Stacy Ellingen

Stacy's Journal: Is Outer Space Accessible?

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By: Stacy Ellingen
Posted in: Stacy's Journal

Richard Branson. Jeff Bezos. Elan Musk. Michael Strahan. Those are just a couple of the famous people who took a trip into space recently. Yes, there have been other people who went who had significant connections to space, but these trips have been funded by well-known billionaires. I had a chance to watch news coverage of the most recent one where the famous football player and news broadcaster, Michael Strahan, went up to space.

Ever since I was young, I have had an interest in outer space. My junior year of high school, I did my multi genera research project on John Glenn, who was a famous astronaut. Watching the coverage of the space launch made me think about what if I wanted to go? Albeit a little scary at first, but I can’t imagine how cool it’d be to be totally weightless. What would happen to my muscles? Now, realistically, that’d probably never be possible because obviously I’m nowhere close to being a millionaire, but I was thinking about the principle of it—what the if a person with a disability could afford it and had the desire to go? I did a quick Google search and found out that it cost over $55 million to go to the space. That’s just for one person and I’m assuming it’s for only a few minutes like the recent trips have been. Right now, very few people in general could afford that, but, as more and more of these trips become reality, the cost will likely eventually decrease. There is already talk going around about a “space tourism industry.” Will people eventually vacation in space? It’s bizarre to think about, but it seems like it’s quickly becoming reality. This brings up a frequent question in the disability community--will it be accessible?

When Bezos went to space this past summer, a meme went around on social media saying something to the effect, “Another billionaire went to space today. If this is possible, why can’t people who use wheelchairs fly without having their wheelchairs wrecked? Why can’t air travel be inclusive? “That wasn’t the exact quote, but the point was that if regular civilians can go to space, we should be able to make air travel inclusive. As a person who has experienced having their wheelchair ruined by the airlines, I completely agree with the statement. A few years ago, I wrote a journal entry about how my chair was ruined on a trip to Vegas. Unfortunately, it happened on the way there, so it kind of wrecked the vacation for my parents and I. Since then, when I fly, I take my manual wheelchair which makes me dependent on others for almost everything.

In my opinion, there’s a bigger issue around this conundrum. Considering we’re in the 21st century, why shouldn’t everything be inclusive? People with disabilities are one of the largest minorities in the world. When inventing new things and opportunities, regardless of what they are, inclusivity should be a factor in development. Yes, I understand this would make things more expensive and complex, but it’s time. I think back to my entry about the Eagle Tower in Door County--that’s a perfect example. It was knocked down due to safety concerns, and, when it was rebuilt, it was made accessible. Did it take longer and cost a lot more? Absolutely, but now a lot more people can enjoy it.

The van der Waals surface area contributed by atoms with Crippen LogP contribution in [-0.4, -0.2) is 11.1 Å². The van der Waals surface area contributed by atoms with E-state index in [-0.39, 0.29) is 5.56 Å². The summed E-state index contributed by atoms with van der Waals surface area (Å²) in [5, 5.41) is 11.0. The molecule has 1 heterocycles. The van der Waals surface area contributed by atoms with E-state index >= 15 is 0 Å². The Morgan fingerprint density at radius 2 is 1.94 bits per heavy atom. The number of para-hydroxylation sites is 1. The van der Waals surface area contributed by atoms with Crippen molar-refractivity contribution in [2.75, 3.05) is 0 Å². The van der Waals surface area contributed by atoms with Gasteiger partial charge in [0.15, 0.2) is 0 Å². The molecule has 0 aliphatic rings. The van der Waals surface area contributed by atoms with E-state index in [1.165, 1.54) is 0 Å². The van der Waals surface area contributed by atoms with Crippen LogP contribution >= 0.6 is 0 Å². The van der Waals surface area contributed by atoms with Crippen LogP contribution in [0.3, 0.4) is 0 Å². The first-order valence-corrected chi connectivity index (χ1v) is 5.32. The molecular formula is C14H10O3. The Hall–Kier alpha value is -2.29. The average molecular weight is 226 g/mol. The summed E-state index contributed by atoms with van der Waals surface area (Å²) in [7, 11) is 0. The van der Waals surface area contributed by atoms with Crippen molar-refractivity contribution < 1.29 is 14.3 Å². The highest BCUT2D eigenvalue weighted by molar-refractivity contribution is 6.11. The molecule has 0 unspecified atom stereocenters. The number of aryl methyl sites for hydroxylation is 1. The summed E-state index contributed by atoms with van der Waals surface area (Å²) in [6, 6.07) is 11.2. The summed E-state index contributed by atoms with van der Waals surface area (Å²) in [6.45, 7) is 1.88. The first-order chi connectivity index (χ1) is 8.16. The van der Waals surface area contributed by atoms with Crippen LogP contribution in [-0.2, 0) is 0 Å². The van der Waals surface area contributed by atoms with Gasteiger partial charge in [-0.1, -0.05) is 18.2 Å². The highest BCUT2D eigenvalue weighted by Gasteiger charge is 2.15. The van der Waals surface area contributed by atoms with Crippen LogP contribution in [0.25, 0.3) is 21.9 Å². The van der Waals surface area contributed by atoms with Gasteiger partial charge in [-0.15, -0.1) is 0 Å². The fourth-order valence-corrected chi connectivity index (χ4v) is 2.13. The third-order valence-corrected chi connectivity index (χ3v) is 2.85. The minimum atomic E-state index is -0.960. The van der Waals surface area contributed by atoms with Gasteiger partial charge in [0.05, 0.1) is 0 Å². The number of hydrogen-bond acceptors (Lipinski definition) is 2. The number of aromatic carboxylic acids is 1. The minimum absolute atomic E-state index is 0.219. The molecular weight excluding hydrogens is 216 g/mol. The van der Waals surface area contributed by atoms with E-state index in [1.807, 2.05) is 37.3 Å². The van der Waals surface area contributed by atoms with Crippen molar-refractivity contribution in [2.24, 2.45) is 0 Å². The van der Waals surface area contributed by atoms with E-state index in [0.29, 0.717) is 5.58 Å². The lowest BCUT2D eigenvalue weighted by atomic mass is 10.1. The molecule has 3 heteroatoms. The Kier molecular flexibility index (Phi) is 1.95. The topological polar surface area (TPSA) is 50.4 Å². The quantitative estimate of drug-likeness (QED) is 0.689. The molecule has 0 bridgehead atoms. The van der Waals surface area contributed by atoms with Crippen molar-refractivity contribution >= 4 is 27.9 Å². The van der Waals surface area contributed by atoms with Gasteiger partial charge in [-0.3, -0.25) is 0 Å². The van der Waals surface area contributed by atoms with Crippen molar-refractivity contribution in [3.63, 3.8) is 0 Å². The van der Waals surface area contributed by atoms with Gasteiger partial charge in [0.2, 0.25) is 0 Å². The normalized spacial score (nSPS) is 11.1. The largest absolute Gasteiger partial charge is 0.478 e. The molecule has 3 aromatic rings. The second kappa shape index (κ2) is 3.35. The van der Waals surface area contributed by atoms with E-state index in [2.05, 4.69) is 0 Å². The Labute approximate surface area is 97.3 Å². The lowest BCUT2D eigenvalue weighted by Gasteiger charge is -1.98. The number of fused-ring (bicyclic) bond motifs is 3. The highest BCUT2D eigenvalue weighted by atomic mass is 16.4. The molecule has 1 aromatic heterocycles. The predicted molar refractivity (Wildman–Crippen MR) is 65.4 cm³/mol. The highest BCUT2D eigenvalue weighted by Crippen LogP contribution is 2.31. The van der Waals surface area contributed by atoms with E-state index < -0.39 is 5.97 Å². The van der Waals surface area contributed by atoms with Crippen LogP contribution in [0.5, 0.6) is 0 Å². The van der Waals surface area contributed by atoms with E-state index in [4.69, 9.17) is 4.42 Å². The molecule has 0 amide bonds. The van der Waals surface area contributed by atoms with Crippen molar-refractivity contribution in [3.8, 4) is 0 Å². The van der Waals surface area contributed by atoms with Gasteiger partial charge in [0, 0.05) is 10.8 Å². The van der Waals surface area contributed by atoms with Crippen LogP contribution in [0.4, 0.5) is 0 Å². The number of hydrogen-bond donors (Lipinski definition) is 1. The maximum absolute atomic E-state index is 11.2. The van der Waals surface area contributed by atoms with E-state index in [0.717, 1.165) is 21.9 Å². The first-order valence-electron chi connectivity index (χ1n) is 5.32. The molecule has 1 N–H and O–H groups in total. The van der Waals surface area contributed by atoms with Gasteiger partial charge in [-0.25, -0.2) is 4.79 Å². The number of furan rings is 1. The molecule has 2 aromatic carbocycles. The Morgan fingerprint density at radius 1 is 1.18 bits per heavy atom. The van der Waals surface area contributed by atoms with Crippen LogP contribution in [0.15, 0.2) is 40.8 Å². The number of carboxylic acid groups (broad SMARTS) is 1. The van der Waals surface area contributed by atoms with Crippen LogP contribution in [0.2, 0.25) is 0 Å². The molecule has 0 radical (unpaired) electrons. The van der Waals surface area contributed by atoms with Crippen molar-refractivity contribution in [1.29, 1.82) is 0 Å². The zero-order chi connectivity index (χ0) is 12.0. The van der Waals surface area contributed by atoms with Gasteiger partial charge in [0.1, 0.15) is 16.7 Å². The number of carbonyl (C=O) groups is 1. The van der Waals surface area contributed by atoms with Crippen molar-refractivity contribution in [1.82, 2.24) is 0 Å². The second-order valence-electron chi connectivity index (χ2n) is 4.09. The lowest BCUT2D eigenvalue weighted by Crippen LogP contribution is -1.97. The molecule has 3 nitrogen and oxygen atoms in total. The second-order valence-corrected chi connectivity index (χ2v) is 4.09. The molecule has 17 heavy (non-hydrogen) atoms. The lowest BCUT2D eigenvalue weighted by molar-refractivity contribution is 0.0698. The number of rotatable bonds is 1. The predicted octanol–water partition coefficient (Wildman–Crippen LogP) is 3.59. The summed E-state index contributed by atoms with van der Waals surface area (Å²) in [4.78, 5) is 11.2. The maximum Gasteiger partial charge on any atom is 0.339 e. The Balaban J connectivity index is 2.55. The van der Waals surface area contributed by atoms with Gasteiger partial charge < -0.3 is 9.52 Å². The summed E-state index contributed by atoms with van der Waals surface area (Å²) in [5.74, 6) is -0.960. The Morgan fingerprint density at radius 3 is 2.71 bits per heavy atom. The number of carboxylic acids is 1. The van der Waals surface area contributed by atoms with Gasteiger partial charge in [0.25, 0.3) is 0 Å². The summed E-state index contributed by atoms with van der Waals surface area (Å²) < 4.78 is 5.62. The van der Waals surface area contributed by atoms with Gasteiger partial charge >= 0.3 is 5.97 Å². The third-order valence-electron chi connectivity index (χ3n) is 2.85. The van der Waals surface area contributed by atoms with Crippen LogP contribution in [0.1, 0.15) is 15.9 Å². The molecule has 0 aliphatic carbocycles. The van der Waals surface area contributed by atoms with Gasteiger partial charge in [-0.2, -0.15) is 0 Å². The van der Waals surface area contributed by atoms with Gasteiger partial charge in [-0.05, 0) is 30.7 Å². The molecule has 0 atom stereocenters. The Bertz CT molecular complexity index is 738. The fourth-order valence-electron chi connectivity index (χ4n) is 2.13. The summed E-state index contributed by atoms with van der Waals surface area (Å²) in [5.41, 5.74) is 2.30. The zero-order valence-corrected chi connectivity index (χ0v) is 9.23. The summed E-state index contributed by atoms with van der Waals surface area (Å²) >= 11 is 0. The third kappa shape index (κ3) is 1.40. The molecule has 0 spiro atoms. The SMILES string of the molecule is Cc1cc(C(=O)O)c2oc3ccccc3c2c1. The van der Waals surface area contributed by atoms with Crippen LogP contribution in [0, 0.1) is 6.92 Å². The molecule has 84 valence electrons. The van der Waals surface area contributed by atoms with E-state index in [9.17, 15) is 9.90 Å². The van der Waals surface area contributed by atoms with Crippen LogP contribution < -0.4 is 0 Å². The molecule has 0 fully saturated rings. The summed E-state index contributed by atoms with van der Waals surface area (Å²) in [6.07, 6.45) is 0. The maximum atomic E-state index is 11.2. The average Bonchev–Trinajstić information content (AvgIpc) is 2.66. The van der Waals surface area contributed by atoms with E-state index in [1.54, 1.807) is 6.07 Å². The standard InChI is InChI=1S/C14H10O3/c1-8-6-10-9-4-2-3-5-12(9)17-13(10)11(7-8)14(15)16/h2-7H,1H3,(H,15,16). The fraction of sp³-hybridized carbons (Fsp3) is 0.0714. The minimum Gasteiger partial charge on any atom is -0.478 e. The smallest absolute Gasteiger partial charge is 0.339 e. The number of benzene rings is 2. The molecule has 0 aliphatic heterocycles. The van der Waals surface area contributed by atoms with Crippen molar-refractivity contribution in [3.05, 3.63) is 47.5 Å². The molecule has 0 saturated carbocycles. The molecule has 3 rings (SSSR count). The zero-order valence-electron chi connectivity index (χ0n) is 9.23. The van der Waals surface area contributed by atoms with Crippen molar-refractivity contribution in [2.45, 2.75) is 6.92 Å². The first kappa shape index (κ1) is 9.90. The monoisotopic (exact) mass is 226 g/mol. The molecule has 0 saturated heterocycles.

While the Americans with Disabilities Act and other laws have made a lot of things accessible, there is often a sense of frustration when people find out that things will take longer or cost more because they need to be made inclusive for everyone. As a person with a disability, knowing that people are frustrated because they have to wait longer or more money has to be spent to make something accessible, it saddens me. Am I not worth the wait or extra money? Now, of course, there are things that just can’t be made accessible. For those things, alternative options often can be made available. An example of this would be adaptive sports. They obviously aren’t the same as regular sports, but people with various limitations can experience what’s it’s like to play and compete.

Engineers are designing new airplanes and automobiles every day, why can’t we figure out how to get wheelchairs on planes? Yes, I understand it would take many years and billions of dollars to replace all the time airplanes, but, if we can send civilians to space, why can’t we figure out how to make wheelchair accessible cabins? Something doesn’t add up. While I understand the need and desire for extravagant recreational experiences, where does the need for accessibility fit in the priorities of the country? It’s definitely an interesting question to ponder. If we can send civilian tourists to space, we should be able to take flights in airplanes without our vital equipment being damaged. Unfortunately, I don’t foresee anything changing anytime soon. We, as a disability community, have to continue to make sure that we are seen and heard. That’s the only way changes are going to happen.

***The views expressed here are strictly those of the author and do not necessarily reflect those of InControl Wisconsin, the Network or any of our sponsors.


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